12) Are all family members in
agreement about adopting a duck or goose?
13) Have you researched town or city
ordinances to make sure you are allowed to keep
waterfowl? (Many towns and cities prohibit the
keeping of waterfowl).
14) One of the most common causes of
death in waterfowl (second to predatory attack)
is hardware disease. Ducks and geese are
attacked to metal objects, especially shiny
ones. When they ingest foreign
objects such as nails, wire, coins, tin foil,
fishing lures, etc. they succumb from metal
occurs in almost all cases. Are you able to keep
your duck or goose's enclosure free of such
15) Ducks and geese hide their
ailments for as long as they can. This is a defense mechanism that
helps to protect them against predatory attacks.
This means that by the time you notice your duck
or goose acting differently, their illness tends
to already be progressed. Do you have a reliable
waterfowl vet? Not all avian vets treat ducks
and geese, so you will need to find someone who
will treat them before you adopt. Keep in mind pets tend to
get sick after hours and on weekends. Be sure to
find an emergency vet who can assist during
these off times. For a listing of waterfowl vets
we know of Click Here.
16) Vet care is expensive. Are you
willing and capable to spend the money needed to
properly care for your duck or goose?
17) Ducks and geese are flock
animals and are happiest in the company of
friends. If adopting a duck or goose, you will
need to have at least one companion for them. If
you don't already have a duck or goose at home,
we will require that you adopt a pair.
18) Are you a home owner? We do not
adopt to families who rent or lease. Landlords and
neighbors can be fickle. If you have to move, you may not
be able to find another place that will welcome your
19) Are you 18 years or older? We do
not adopt to minors. Please have your parents
fill out our adoption application.
All Adopters Must Be Prepared To:
1) Provide a proper diet for your
duck or goose that is specifically designed for
waterfowl. We highly recommend Mazuri Waterfowl
feed. Click Here for more
information or to view other quality brand options.
2) Make fresh, clean water
available to your duck or goose at all times.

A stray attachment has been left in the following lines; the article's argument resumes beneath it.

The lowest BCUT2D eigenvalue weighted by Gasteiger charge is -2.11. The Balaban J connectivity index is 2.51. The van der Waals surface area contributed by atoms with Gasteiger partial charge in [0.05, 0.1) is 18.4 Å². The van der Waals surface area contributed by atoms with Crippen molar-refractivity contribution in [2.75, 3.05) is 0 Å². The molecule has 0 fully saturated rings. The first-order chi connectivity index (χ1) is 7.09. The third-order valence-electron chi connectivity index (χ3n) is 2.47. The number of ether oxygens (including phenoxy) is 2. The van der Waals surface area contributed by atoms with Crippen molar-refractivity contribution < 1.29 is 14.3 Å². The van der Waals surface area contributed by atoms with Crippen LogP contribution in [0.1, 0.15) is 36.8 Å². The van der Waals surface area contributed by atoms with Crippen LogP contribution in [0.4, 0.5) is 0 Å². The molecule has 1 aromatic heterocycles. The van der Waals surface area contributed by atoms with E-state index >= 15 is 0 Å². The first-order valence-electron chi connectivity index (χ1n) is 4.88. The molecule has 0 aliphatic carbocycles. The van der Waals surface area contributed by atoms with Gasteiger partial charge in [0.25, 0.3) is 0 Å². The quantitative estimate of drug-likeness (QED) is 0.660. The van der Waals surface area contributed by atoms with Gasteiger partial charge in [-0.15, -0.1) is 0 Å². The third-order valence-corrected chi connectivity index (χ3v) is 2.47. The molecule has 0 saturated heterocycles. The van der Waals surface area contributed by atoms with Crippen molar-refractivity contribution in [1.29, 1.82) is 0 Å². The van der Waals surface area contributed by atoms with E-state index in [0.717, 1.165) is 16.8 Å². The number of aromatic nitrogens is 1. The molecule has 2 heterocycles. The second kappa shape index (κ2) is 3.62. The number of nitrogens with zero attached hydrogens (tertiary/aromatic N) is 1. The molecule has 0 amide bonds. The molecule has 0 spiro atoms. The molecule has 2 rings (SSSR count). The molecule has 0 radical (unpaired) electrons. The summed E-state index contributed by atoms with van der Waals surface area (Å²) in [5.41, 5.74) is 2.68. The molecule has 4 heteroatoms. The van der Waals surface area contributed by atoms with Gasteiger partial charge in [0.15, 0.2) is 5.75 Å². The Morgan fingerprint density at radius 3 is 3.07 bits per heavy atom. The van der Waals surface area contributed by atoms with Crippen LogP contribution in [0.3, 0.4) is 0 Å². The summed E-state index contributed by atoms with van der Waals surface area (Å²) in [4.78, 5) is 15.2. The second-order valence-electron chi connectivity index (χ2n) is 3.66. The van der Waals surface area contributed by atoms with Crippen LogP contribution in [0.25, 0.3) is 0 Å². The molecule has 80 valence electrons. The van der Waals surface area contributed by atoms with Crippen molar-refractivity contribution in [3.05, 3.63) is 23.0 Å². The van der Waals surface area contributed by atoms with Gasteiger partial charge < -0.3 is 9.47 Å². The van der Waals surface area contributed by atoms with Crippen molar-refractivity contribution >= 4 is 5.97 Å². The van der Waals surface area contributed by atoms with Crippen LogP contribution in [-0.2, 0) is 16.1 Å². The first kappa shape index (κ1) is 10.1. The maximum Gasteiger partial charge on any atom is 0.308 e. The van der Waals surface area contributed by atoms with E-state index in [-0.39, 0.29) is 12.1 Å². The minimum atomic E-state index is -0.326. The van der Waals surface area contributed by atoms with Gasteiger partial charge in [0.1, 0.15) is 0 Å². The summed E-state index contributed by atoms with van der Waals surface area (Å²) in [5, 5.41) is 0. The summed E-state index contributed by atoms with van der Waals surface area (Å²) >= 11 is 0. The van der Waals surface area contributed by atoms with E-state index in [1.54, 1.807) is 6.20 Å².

3) Supply a bathing source for your
duck or goose that is cleaned on a regular
4) Keep straw and bedding fresh and
5) Enclose your duck or goose in a
predator-proof structure that provides
protection from direct sun or bad weather
(snow, hail, rain, hurricane, etc.).
6) Lock up your duck or goose every
evening before sundown in an enclosure that is
predator proof (often a barn, shed or house of
7) Locate the closest veterinarian
that has experience with waterfowl and list
their full information on your adoption
application and be fully prepared to pay for any
vet treatment your duck or goose requires--no
8) Provide us with photos of the
outdoor enclosure that the duck or goose will be
staying in during the day as well as photos of
the nighttime housing, both inside and out.
9) Be willing to let us perform an
onsite inspection, provided you reside within
our standards of reasonable driving distance.
10) Pay an adoption fee of $35 per duck
or goose. This fee cannot be waived. It covers
the cost we pay for each bird's fecal exam when they
arrive at our sanctuary.
11) 95% of all of our adopting
families come to our site in Connecticut
to adopt. We occasionally make
exceptions and split the drive; in this case the
adopting family must cover all of our traveling expenses
in addition to paying the adoption fee. We do not ship
12) Read and sign an
Adoption Contract is your legal
promise to provide proper care and enrichment of
the waterfowl you adopt from us for the rest of
their natural lives. In the event that you no
longer can provide a suitable home or proper
care for the waterfowl, you will agree to
relinquish the waterfowl directly back to our
sanctuary--you are not permitted to find a new home for them on your own.
How To Start The Adoption Process
Look through the
Adoption Profiles Pages to see if there is one (or
more!) you would like to adopt. Then to start the adoption process you
to fill out our
Application. You will then need
to send us photographs of your enclosure, following the
instructions at the end of the Online Adoption
will receive an email confirmation within three
business days of receipt of your application. After
reviewing your application, we may have a few questions
for you. Questions are commonly asked and addressed via
email exchange. When necessary, we will follow up these
actions with a phone interview. Phone calls are done at
the adopting families expense. An appointment will be
scheduled and adopters will be required to call
are approved for adoption, you will need to come to our
site in Connecticut to pick up the ducks or geese, sign
Contract and pay any related adoption fees.
Waterfowl Sanctuary 2005, 2006, 2007, 2008, 2009, 2015